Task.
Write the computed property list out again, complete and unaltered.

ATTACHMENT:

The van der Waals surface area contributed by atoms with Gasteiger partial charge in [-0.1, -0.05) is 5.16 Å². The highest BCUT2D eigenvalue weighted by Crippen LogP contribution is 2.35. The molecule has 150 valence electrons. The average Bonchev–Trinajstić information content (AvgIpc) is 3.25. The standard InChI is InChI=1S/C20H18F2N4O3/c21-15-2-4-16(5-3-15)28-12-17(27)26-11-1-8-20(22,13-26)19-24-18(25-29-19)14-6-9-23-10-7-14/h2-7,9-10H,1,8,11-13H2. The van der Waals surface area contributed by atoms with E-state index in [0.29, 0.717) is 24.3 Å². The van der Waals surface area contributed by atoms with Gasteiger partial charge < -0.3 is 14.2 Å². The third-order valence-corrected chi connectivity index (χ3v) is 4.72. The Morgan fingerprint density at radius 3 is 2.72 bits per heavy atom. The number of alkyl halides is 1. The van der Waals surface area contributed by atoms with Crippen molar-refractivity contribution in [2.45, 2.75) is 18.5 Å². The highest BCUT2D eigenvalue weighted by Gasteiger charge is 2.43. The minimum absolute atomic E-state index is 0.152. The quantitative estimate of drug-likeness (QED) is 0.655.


The van der Waals surface area contributed by atoms with Gasteiger partial charge in [-0.1, -0.05) is 5.16 Å². The highest BCUT2D eigenvalue weighted by Crippen LogP contribution is 2.35. The molecule has 150 valence electrons. The average Bonchev–Trinajstić information content (AvgIpc) is 3.25. The standard InChI is InChI=1S/C20H18F2N4O3/c21-15-2-4-16(5-3-15)28-12-17(27)26-11-1-8-20(22,13-26)19-24-18(25-29-19)14-6-9-23-10-7-14/h2-7,9-10H,1,8,11-13H2. The van der Waals surface area contributed by atoms with E-state index in [0.29, 0.717) is 24.3 Å². The van der Waals surface area contributed by atoms with Gasteiger partial charge < -0.3 is 14.2 Å². The third-order valence-corrected chi connectivity index (χ3v) is 4.72. The Morgan fingerprint density at radius 3 is 2.72 bits per heavy atom. The number of alkyl halides is 1. The van der Waals surface area contributed by atoms with Crippen molar-refractivity contribution in [2.45, 2.75) is 18.5 Å². The highest BCUT2D eigenvalue weighted by Gasteiger charge is 2.43. The minimum absolute atomic E-state index is 0.152. The quantitative estimate of drug-likeness (QED) is 0.655.